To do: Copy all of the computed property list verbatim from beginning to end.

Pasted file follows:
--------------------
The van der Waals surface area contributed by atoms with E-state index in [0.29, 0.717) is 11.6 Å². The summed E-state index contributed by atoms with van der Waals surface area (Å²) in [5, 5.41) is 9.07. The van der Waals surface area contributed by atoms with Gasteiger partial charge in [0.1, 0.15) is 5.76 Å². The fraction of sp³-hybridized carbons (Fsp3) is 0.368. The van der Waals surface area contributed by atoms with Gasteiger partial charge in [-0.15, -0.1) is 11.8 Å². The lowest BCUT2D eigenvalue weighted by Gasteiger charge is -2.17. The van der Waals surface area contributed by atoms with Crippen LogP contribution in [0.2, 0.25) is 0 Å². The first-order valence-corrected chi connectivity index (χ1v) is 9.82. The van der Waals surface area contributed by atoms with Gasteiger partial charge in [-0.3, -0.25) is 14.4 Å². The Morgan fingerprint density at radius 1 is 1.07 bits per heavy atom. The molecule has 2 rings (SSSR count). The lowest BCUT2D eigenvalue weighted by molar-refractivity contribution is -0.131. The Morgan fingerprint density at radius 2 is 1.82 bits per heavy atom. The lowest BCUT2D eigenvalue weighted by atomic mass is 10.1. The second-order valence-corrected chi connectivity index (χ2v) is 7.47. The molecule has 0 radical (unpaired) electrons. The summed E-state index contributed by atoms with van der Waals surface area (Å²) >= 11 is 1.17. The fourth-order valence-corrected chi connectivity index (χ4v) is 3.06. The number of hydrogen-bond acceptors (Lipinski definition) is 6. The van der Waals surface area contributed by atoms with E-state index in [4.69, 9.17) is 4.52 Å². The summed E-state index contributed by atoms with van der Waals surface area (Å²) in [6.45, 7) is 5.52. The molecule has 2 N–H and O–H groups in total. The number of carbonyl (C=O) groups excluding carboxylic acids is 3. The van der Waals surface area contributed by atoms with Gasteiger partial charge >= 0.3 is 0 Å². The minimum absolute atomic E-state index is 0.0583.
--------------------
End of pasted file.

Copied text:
The van der Waals surface area contributed by atoms with E-state index in [0.29, 0.717) is 11.6 Å². The summed E-state index contributed by atoms with van der Waals surface area (Å²) in [5, 5.41) is 9.07. The van der Waals surface area contributed by atoms with Gasteiger partial charge in [0.1, 0.15) is 5.76 Å². The fraction of sp³-hybridized carbons (Fsp3) is 0.368. The van der Waals surface area contributed by atoms with Gasteiger partial charge in [-0.15, -0.1) is 11.8 Å². The lowest BCUT2D eigenvalue weighted by Gasteiger charge is -2.17. The van der Waals surface area contributed by atoms with Crippen LogP contribution in [0.2, 0.25) is 0 Å². The first-order valence-corrected chi connectivity index (χ1v) is 9.82. The van der Waals surface area contributed by atoms with Gasteiger partial charge in [-0.3, -0.25) is 14.4 Å². The Morgan fingerprint density at radius 1 is 1.07 bits per heavy atom. The molecule has 2 rings (SSSR count). The lowest BCUT2D eigenvalue weighted by molar-refractivity contribution is -0.131. The Morgan fingerprint density at radius 2 is 1.82 bits per heavy atom. The lowest BCUT2D eigenvalue weighted by atomic mass is 10.1. The second-order valence-corrected chi connectivity index (χ2v) is 7.47. The molecule has 0 radical (unpaired) electrons. The summed E-state index contributed by atoms with van der Waals surface area (Å²) >= 11 is 1.17. The fourth-order valence-corrected chi connectivity index (χ4v) is 3.06. The number of hydrogen-bond acceptors (Lipinski definition) is 6. The van der Waals surface area contributed by atoms with E-state index in [4.69, 9.17) is 4.52 Å². The summed E-state index contributed by atoms with van der Waals surface area (Å²) in [6.45, 7) is 5.52. The molecule has 2 N–H and O–H groups in total. The number of carbonyl (C=O) groups excluding carboxylic acids is 3. The van der Waals surface area contributed by atoms with Gasteiger partial charge >= 0.3 is 0 Å². The minimum absolute atomic E-state index is 0.0583.